Library Experience Inspires Intern Who Suffered Total Memory Loss
By Mark Hartsell
Su Meck remembers nothing about her wedding day. She can’t recall her childhood or the births of two of her children.
An accident more than 20 years ago robbed Su of her memories of what was a full life – and of the skills she needed to go on living.
Su no longer could remember how to read and write or even how to tie her shoes, much less anything she learned as a student at Ohio Wesleyan University.
“There is lot of background knowledge that to this day I still don’t have,” says Su, now 45. “I don’t know stuff a lot of people just know.”
An internship at the Library of Congress last fall helped Su discover how much she wanted that to change. “I learned so much,” Su says. “I learned a lot about myself, just how inquisitive I really am. I never thought of myself that way. The inquisitiveness that I got there was just something that felt so new, and I loved it.”
• • • •
Su met Jim in college. They got married, moved to Fort Worth, Texas, and had two kids.
“We thought we’d get married and everything would be perfect,” Su says. “We’d go to Texas and live happily ever after. Didn’t quite work out that way.”
One day in 1988, Su playfully lifted her 6-month-old son, Patrick, toward the ceiling of their home.
Patrick’s body brushed against a ceiling fan and unhooked it from its anchor. The fan fell and struck Su in the head, knocking her unconscious.
When Su awoke from a coma a week later, every familiar face seemed to be that of a stranger: She no longer recognized her own husband, children or mom and dad.
The injury left Su with complete retrograde amnesia: She couldn’t – and still can’t – remember anything about her life before the accident.
“There’s a big old black hole there,” Su says.
Memory wasn’t the only thing missing: Su no longer could perform the basic tasks of daily life. She had to learn to walk again, to use a fork and spoon, to read and write.
Back home, a faulty short-term memory made managing a household and raising children difficult.
Su never could remember, for example, where things were stored. She’d leave the kitchen cabinets open all the time so she could see everything in its place. For awhile, she prepared only the meal she’d learned at the hospital – tuna.
“I am amazed the children survived, quite frankly,” Su says. “I was the most inconsistent parent. I don’t remember being parented, so I didn’t really know what I was doing most of the time.”
The family relocated to Gaithersburg, Md., in 1991. Su gave birth to a daughter the next year – the only one of her children Su remembers from birth.
With her three children – Benjamin, Patrick and Kassidy – around college age, Su decided in 2007 to begin taking classes at Montgomery College.
Last year, Su applied for an internship with the Paul Peck Humanities Institute at the college, which places students at the Smithsonian Institution, the Holocaust Memorial Museum and the Library of Congress.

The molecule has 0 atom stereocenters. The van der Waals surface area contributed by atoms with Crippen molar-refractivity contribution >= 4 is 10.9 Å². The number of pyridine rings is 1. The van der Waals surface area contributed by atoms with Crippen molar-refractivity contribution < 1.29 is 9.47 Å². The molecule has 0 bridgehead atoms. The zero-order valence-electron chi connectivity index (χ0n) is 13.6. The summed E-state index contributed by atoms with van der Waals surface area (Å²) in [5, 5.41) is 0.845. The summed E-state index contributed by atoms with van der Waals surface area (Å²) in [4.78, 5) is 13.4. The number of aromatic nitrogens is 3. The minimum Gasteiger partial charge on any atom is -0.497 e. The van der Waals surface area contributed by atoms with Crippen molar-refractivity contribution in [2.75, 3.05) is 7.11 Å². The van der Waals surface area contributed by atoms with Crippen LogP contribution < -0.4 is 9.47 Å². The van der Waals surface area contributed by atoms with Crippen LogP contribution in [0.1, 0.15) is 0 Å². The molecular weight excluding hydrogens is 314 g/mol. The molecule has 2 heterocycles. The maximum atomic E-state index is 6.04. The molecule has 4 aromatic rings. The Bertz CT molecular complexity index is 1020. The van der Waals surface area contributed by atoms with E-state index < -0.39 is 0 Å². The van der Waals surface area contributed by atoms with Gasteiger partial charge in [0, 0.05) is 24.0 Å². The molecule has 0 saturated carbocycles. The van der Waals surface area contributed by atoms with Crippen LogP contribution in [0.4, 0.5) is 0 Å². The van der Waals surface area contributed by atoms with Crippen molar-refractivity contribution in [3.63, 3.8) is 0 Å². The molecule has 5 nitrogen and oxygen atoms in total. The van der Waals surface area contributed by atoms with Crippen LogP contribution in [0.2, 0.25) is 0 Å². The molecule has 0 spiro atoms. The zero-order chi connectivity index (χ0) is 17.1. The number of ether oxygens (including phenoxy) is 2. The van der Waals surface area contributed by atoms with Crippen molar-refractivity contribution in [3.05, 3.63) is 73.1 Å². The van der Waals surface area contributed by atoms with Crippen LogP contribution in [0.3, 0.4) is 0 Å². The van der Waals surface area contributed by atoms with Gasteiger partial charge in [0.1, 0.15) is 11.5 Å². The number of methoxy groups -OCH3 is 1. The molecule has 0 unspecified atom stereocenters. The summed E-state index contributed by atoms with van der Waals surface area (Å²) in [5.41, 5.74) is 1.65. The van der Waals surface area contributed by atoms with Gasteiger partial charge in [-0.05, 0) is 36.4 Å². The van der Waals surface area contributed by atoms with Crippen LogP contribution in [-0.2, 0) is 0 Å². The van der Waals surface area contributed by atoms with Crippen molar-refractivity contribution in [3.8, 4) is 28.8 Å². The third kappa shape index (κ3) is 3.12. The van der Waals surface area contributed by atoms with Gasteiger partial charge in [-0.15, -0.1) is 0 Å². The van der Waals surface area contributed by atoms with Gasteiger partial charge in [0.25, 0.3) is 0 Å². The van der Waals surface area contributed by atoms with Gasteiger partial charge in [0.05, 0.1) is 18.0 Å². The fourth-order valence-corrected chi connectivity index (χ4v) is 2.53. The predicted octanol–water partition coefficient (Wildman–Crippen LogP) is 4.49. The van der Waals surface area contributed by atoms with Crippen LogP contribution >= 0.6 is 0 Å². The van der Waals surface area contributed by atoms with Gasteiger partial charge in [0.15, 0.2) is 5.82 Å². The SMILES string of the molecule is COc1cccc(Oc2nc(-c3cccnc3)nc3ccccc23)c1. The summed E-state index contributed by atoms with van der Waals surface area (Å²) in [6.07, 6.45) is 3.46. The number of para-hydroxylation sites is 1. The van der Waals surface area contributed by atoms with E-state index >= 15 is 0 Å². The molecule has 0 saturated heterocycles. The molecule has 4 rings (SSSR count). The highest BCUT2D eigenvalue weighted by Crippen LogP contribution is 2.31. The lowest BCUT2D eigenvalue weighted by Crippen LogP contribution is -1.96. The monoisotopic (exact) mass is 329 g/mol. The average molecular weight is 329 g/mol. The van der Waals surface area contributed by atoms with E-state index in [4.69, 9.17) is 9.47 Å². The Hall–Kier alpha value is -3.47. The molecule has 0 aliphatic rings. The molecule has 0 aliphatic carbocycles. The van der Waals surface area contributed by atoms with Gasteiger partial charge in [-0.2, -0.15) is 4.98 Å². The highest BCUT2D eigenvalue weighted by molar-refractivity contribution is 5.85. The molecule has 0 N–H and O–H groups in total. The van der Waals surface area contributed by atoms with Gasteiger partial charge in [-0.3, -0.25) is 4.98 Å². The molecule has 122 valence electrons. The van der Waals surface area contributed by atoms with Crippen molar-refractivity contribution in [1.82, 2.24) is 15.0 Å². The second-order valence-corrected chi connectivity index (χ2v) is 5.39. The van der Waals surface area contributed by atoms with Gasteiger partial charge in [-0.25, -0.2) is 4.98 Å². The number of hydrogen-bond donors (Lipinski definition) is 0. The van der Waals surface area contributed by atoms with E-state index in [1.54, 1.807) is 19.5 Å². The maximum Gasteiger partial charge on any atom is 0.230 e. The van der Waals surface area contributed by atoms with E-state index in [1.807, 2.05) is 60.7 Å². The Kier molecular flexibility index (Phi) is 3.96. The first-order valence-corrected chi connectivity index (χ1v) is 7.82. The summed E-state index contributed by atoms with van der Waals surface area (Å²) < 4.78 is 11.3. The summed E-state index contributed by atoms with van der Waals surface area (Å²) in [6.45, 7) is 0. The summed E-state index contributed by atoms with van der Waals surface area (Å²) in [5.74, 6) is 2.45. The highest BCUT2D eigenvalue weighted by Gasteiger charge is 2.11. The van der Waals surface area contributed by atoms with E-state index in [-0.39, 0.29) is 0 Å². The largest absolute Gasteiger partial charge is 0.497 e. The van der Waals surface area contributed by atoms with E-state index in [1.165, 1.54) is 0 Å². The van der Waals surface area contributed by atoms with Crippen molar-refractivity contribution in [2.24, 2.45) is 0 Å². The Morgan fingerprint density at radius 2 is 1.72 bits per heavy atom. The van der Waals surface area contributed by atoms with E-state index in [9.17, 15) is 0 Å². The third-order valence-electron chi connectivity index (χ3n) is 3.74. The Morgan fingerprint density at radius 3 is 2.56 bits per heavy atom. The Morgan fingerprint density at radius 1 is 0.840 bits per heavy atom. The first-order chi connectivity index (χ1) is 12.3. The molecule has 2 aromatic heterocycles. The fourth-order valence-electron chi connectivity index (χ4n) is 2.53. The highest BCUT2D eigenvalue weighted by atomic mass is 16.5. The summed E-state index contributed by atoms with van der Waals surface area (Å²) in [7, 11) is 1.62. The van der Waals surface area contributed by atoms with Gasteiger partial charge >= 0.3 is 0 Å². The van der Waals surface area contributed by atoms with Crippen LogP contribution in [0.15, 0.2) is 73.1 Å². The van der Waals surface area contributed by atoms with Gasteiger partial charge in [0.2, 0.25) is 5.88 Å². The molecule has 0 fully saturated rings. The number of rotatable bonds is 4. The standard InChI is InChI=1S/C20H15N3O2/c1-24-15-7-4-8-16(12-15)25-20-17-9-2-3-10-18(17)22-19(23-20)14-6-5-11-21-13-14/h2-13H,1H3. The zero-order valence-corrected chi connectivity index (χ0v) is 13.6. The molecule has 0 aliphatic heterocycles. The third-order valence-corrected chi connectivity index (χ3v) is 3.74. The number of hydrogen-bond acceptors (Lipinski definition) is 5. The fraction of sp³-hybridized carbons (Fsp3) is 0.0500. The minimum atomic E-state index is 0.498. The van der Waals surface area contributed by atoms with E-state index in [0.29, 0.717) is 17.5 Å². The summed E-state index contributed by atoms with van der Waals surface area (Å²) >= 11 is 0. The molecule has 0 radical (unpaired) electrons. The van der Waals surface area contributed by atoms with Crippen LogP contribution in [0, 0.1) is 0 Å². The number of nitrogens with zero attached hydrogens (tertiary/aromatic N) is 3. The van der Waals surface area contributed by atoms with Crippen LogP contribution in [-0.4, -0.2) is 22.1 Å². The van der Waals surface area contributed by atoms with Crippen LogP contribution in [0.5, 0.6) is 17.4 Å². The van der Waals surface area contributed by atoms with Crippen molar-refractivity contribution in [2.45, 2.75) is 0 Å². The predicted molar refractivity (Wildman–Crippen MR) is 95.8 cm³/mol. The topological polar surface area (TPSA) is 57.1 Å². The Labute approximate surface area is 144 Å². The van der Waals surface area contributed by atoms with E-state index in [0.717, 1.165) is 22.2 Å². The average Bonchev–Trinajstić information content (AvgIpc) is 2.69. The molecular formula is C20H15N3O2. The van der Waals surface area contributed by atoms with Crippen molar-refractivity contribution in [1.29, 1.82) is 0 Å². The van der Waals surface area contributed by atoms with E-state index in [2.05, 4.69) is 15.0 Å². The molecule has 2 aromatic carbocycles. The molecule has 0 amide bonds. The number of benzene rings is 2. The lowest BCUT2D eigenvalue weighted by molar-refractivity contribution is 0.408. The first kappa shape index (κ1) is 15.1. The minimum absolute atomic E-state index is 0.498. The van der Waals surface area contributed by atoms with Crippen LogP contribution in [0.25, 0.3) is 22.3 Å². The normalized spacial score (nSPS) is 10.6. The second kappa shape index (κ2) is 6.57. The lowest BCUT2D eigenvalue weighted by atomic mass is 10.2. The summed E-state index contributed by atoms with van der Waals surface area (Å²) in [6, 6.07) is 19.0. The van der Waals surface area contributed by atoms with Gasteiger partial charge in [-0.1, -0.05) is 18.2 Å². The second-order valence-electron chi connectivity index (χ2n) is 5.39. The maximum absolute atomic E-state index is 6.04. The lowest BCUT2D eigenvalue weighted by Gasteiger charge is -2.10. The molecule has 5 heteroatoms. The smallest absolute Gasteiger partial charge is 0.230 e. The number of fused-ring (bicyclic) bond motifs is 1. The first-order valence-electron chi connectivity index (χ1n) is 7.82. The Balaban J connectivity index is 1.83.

She got the internship and in September began work on the fifth floor of the James Madison Building.
Mary Wedgewood, a senior cataloger in the Music Division, had a major project in mind for the new intern: cataloging about 2,500 pieces of Civil War sheet music.
Wedgewood knew nothing of Su’s situation but quickly sensed something wasn’t right.
Su, who had never learned much about computers, would retype the same, long subject headings over and over rather than just copy and paste the text.
Wedgewood sat Su down for a frank talk: You can’t type “United States--History--Civil War, 1861–1865--Songs and music” 2,557 times. Is there a problem?
Su explained that she’d been in an accident 22 years ago and lost her memory. She didn’t tell her everything right away. Mary learned the rest later.
The work went slowly after their talk, but it went.
“There were a lot of cognitive leaps,” Wedgewood says.
Says Su: “Mary was incredible. She was incredibly patient with me.”
At the same time, the Library opened new worlds for Su.
Wedgewood encouraged her to explore: Attend a lecture, see an exhibit or tour a division every day during lunch, she told her.
Su did. “It was great,” she says.
The cataloging itself took her mind to new places.
She’d look up something that captured her interest, then follow a tangent to one related subject after another, as if she were trying to make up for all the years of education she no longer could remember.
“I was so off-topic so much of the time because I was just so interested in learning as much as I could,” Su says.
That slowed the work further, and Su wasn’t able to complete the project before the internship ended – other catalogers chipped in to finish it.
But Su left inspired. She expressed interest in working as a librarian – and in doing so at the Library of Congress.
In May, she graduated from Montgomery College with an associate degree in music.
Su and Jim now are in the process of moving to Northampton, Mass., where this fall she will study music again at Smith College. She is seriously considering pursuing a master’s degree in library science.
Su has gotten a lot of attention lately – a happy switch for someone who for years kept her experiences hidden.
She was the subject of a story in The Washington Post in May and appeared on the “Today” show in June. “The View” called. She has a book deal.
“It’s been freeing. I didn’t realize how much I was keeping inside,” Su says. “I didn’t talk about it, and we didn’t talk about it in the family. I was kind of always embarrassed, and I was always trying to appear normal and sort of knowing in the back of my head I wasn’t.
“Most everyone else knew how to tie their shoes, and I didn’t always know how to do that. How many people can say it was their kids who taught them to tie their shoes?”
Wedgewood, meanwhile, is delighted by the way things have turned out and the possibilities for the future.
“It’s Su’s chapter,” she says. “It’s Su’s chapter.”